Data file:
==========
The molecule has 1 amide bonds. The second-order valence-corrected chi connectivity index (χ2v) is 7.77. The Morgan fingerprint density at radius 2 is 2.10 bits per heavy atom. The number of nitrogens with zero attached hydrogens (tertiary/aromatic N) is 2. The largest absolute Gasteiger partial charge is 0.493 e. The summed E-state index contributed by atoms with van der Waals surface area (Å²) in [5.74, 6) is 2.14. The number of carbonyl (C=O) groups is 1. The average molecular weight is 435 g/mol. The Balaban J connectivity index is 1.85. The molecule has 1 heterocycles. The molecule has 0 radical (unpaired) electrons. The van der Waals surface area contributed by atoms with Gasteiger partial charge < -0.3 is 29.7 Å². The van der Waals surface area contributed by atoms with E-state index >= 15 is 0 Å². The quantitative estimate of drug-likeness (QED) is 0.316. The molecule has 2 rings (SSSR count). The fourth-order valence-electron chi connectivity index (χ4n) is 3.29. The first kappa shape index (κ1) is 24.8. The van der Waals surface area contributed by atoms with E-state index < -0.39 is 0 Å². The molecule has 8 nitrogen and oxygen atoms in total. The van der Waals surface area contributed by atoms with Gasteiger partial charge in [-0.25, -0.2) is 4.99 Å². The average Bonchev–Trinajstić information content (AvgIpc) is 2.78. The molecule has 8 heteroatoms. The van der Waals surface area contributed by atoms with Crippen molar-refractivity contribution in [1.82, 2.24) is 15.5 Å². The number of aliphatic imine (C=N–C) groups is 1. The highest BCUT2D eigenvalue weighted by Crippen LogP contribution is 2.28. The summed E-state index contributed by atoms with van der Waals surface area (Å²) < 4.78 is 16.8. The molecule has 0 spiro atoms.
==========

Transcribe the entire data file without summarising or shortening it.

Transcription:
The molecule has 1 amide bonds. The second-order valence-corrected chi connectivity index (χ2v) is 7.77. The Morgan fingerprint density at radius 2 is 2.10 bits per heavy atom. The number of nitrogens with zero attached hydrogens (tertiary/aromatic N) is 2. The largest absolute Gasteiger partial charge is 0.493 e. The summed E-state index contributed by atoms with van der Waals surface area (Å²) in [5.74, 6) is 2.14. The number of carbonyl (C=O) groups is 1. The average molecular weight is 435 g/mol. The Balaban J connectivity index is 1.85. The molecule has 1 heterocycles. The molecule has 0 radical (unpaired) electrons. The van der Waals surface area contributed by atoms with Gasteiger partial charge < -0.3 is 29.7 Å². The van der Waals surface area contributed by atoms with E-state index >= 15 is 0 Å². The quantitative estimate of drug-likeness (QED) is 0.316. The molecule has 2 rings (SSSR count). The fourth-order valence-electron chi connectivity index (χ4n) is 3.29. The first kappa shape index (κ1) is 24.8. The van der Waals surface area contributed by atoms with E-state index < -0.39 is 0 Å². The molecule has 8 nitrogen and oxygen atoms in total. The van der Waals surface area contributed by atoms with Gasteiger partial charge in [-0.25, -0.2) is 4.99 Å². The average Bonchev–Trinajstić information content (AvgIpc) is 2.78. The molecule has 8 heteroatoms. The van der Waals surface area contributed by atoms with Crippen molar-refractivity contribution in [1.82, 2.24) is 15.5 Å². The number of aliphatic imine (C=N–C) groups is 1. The highest BCUT2D eigenvalue weighted by Crippen LogP contribution is 2.28. The summed E-state index contributed by atoms with van der Waals surface area (Å²) < 4.78 is 16.8. The molecule has 0 spiro atoms.